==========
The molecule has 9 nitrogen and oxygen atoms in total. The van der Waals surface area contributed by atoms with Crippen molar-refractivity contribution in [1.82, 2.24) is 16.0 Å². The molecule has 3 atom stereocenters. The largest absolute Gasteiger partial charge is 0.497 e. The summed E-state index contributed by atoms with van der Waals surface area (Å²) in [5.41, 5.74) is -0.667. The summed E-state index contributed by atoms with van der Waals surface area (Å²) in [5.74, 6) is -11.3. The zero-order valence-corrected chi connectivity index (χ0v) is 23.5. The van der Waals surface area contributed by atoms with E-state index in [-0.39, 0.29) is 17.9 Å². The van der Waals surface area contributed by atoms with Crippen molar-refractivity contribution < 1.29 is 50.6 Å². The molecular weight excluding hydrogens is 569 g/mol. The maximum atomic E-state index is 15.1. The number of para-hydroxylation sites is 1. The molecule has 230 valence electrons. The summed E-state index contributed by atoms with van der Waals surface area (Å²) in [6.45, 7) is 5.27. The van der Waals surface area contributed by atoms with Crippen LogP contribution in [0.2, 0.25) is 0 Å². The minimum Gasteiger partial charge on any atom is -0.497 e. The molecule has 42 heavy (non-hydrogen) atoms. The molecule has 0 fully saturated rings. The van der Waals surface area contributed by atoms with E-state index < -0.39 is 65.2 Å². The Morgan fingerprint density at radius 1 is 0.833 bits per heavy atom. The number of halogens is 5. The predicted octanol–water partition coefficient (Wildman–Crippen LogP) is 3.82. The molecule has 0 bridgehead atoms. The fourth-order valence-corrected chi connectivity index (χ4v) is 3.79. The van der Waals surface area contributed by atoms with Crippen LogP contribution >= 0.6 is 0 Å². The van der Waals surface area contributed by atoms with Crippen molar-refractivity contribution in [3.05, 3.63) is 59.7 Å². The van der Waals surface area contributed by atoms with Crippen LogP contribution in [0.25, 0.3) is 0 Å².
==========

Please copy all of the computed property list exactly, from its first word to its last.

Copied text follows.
The molecule has 9 nitrogen and oxygen atoms in total. The van der Waals surface area contributed by atoms with Crippen molar-refractivity contribution in [1.82, 2.24) is 16.0 Å². The molecule has 3 atom stereocenters. The largest absolute Gasteiger partial charge is 0.497 e. The summed E-state index contributed by atoms with van der Waals surface area (Å²) in [5.41, 5.74) is -0.667. The summed E-state index contributed by atoms with van der Waals surface area (Å²) in [5.74, 6) is -11.3. The zero-order valence-corrected chi connectivity index (χ0v) is 23.5. The van der Waals surface area contributed by atoms with E-state index in [-0.39, 0.29) is 17.9 Å². The van der Waals surface area contributed by atoms with Crippen molar-refractivity contribution < 1.29 is 50.6 Å². The molecular weight excluding hydrogens is 569 g/mol. The maximum atomic E-state index is 15.1. The number of para-hydroxylation sites is 1. The molecule has 230 valence electrons. The summed E-state index contributed by atoms with van der Waals surface area (Å²) in [6.45, 7) is 5.27. The van der Waals surface area contributed by atoms with Crippen LogP contribution in [0.2, 0.25) is 0 Å². The minimum Gasteiger partial charge on any atom is -0.497 e. The molecule has 42 heavy (non-hydrogen) atoms. The molecule has 0 fully saturated rings. The van der Waals surface area contributed by atoms with E-state index < -0.39 is 65.2 Å². The Morgan fingerprint density at radius 1 is 0.833 bits per heavy atom. The number of halogens is 5. The predicted octanol–water partition coefficient (Wildman–Crippen LogP) is 3.82. The molecule has 0 bridgehead atoms. The fourth-order valence-corrected chi connectivity index (χ4v) is 3.79. The van der Waals surface area contributed by atoms with Crippen LogP contribution >= 0.6 is 0 Å². The van der Waals surface area contributed by atoms with Crippen molar-refractivity contribution in [3.05, 3.63) is 59.7 Å². The van der Waals surface area contributed by atoms with Crippen LogP contribution in [0.25, 0.3) is 0 Å².